Hogmanay holds a special place in Scottish hearts and minds. The very word can summon a tide of memories, some ringing with joy, others tinged with sadness.
It is a time to celebrate, yes, but also to recall those who were but no longer are. For all the industrial drinking and kisses stolen on the stroke of twelve, Hogmanay has its own reverence, something more intimate than religious piety — devotion to our past and the men and women who lived it with us.
Mum, who didn’t touch a drop all year round but took a sweet sherry to wet the new year’s head. Dad, who would saunter in from work, by way of a local hostelry or two, bringing with him friends old and new invited up for the party.
Mum would then fuss and fret till the first foot arrived, black affronted at the thought she might not have enough in, even though the pantry was brimming, as it was every year, with enough black bun and whisky to sustain the British Army.
There was the uncle who fancied himself a third Alexander Brother and, dram in hand, would croon ‘We’re No Awa Tae Bide Awa’ with all the gusto of a man who’d never been farther than Largs for a fish supper.
The old reels would boom across a smoke-fugged living room, depending on income and social status, either from the record player or a festive studio over Andy Stewart’s shoulder.
Hogmanay has evolved over the years. First-footers have become ‘revellers’ and the competing aromas of Condor and Kensitas have given way to the candy mists of phoney cigarettes. The White Heather Club went and the Reverend IM Jolly came until the sparkling Jackie Bird became the face of the nation’s festivities.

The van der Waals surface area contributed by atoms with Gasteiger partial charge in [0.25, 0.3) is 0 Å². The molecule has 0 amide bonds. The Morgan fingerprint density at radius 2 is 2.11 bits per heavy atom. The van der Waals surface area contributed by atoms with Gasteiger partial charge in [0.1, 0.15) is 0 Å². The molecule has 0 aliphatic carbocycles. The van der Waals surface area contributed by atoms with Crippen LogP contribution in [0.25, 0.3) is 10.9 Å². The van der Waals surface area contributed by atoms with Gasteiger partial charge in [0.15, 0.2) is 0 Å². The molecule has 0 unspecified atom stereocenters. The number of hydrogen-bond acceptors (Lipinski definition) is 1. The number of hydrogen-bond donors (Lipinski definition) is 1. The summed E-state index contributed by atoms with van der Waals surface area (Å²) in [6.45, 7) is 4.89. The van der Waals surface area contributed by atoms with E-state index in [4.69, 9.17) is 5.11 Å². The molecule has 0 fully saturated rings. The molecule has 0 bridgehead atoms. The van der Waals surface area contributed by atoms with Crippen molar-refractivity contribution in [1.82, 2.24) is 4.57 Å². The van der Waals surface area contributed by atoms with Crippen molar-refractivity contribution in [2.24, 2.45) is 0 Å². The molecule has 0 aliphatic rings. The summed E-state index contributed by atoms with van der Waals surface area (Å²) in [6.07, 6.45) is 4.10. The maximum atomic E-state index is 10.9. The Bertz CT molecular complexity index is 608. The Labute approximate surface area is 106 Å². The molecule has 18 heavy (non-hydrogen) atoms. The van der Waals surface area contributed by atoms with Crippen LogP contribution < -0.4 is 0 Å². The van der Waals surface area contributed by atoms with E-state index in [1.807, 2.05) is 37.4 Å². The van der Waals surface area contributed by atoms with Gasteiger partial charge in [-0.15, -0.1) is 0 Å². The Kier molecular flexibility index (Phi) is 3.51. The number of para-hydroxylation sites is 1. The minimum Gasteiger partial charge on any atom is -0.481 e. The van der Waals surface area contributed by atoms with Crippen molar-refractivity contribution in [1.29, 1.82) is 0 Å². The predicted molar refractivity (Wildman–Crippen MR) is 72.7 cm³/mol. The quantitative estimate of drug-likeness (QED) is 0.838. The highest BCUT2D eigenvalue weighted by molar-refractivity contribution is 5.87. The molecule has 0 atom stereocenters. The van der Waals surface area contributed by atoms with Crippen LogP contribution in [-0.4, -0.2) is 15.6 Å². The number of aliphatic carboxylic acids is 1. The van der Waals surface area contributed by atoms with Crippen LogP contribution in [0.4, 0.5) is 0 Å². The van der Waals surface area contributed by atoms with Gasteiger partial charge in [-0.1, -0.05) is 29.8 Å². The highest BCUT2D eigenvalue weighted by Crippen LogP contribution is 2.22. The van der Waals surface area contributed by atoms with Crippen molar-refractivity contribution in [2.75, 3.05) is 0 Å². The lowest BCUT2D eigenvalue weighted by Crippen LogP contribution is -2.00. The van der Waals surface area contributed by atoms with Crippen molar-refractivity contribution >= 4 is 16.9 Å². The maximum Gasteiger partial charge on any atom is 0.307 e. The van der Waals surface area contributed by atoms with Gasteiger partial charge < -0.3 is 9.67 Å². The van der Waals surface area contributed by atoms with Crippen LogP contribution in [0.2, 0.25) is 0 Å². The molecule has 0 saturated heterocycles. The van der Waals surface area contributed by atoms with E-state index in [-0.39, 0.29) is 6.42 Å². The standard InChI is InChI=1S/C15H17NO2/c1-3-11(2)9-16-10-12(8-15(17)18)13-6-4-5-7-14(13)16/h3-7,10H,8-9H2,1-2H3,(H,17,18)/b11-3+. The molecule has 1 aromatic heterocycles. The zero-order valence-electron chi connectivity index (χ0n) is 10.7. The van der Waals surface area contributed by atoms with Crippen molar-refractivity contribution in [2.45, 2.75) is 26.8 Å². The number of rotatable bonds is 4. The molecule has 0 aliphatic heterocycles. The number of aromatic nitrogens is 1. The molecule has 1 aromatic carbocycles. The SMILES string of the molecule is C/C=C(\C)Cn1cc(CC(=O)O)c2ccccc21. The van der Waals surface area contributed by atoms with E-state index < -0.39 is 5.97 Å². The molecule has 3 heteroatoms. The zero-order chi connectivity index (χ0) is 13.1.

One thing has remained constant: our betters’ suspicion that we are all having rather too much fun.
As early as 1692, the Scotch Presbyterian Eloquence recorded the Kirk’s displeasure with this jollification:
‘It is ordinary among some plebeians in the South of Scotland to go about from door to door upon New Year’s Eve, crying Hagmane, a corrupted word from the Greek αγια μηνη, which signifies the holy month. John Dickson holding forth against this custom once in a sermon at Kelso, says, Sirs, do you know what Hagmane signifies? It is the Devil be in the house, that’s the meaning of its Hebrew original.’
Today, we have our cultural superiors seeking to crowbar in their ideological preferences in hopes of improving us all.
As the BBC reports of tonight’s Edinburgh Hogmanay programme: ‘To mark the year of Brexit, six Scottish writers were asked to each write a love letter to Europe with these then projected onto iconic buildings and landmarks around Edinburgh animated by a range of different composers and projection artists.’
The directors of the event added: ‘This year’s Edinburgh’s Hogmanay has a fantastic line-up of events for young and old under the banner We Love You, a celebration of Scotland’s long-standing cultural ties with Europe.’
Scotland’s luvvies have not taken Brexit well and it seems Hogmanay will be another opportunity to scold us in their direction. Politics is to be stuffed down our throats along with the shortbread.